Sally Gall photographs the natural world and its relationship to humanity, creating bodies of work about gardens, cultivated landscapes, wild landscapes, as well as the creatures that live at ground level, and things that float through the sky.
Throughout the 1990’s Gall photographed formal and cultivated landscapes (topiary gardens, fields of sunflowers) and their opposite, wildness and wilderness, with an emphasis on watery landscapes, and on the horizon line between water and sky.
In 2000, Gall literally went underground, into caves, to produce a body of work, Subterranea, which focused on the "twilight zone" between daylight and darkness, and the portals “into the earth”.
In 2004, Gall began to work in color, switching from her lifelong involvement with black and white. In “Blossoms” she worked closer to home (New York City) on a refined investigation of nature within an urban space, capturing the vivid colors of blossoming spring trees in Central Park, an ephemeral moment of nature in an urban environment.
Continuing her work in color photography, Gall created the series Crawl, 2007, in which she closely examined tiny creatures such as worms, spiders, and butterflies, living in close and extended proximity to a formerly agrarian environment in Italy.
In Web, 2009, Gall returned to black and white photography, capturing the details of intricate spider webs with abstract precision.
Unbound (2012) deals with the abstract concept of being gravity-less.
Clouds, airplanes, and contrails figure prominently. Planes are poetic objects, heavy metal bodies which appear to float with ease. Clouds, which can contain literally tons of water, also appear weightless.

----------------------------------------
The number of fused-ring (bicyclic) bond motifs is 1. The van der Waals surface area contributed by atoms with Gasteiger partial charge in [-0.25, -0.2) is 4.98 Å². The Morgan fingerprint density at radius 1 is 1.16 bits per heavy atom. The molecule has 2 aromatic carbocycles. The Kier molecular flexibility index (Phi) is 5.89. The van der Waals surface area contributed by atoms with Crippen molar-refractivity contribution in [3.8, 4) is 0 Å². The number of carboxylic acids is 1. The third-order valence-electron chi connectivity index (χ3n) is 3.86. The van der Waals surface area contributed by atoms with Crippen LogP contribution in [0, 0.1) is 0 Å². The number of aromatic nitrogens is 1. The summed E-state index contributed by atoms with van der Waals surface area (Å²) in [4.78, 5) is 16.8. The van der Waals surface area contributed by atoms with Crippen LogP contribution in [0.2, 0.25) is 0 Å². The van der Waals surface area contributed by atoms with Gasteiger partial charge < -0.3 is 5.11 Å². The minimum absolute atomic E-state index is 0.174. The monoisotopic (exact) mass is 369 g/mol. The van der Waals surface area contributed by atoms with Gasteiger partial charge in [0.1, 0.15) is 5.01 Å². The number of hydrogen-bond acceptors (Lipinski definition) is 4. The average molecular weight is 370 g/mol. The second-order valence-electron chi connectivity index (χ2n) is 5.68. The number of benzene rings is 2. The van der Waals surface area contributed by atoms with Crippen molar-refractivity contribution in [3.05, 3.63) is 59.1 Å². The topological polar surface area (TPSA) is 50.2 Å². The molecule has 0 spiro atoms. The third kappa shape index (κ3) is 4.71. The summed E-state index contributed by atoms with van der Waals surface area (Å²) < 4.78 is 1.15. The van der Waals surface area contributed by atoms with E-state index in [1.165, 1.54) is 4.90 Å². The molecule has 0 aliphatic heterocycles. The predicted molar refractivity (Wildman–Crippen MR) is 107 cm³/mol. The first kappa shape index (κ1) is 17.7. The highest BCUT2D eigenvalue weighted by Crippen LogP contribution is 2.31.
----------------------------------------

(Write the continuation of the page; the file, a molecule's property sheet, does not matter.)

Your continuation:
“Clouds, airplanes and contrails share the airspace we inhabit when we are unbound. If they can escape the constraints of gravity, why shouldn’t we?” – Sally Gall
Her most recent show, Aerial, 2016, is a leap into vivid saturated color and abstraction. Photographing “found” laundry, Gall creates images out of the delicate dance of hanging laundry as it morphs from human to abstract; bright and billowing clothing, choreographed by the wind, against a brilliant sky."
“Ordinary textiles such as bedding, towels and clothing filled the
canvas of the sky with metaphoric amoebas, sea creatures, swarming
birds, blooming flowers. They were like variants of Miro or Klee
paintings. “Aerial” continues my photographic investigation
of the sensual properties of the natural world (light, air, wind) and
our interactions with it. I am searching for poetry in the everyday, and the miraculous in the ordinary. “ – Sally Gall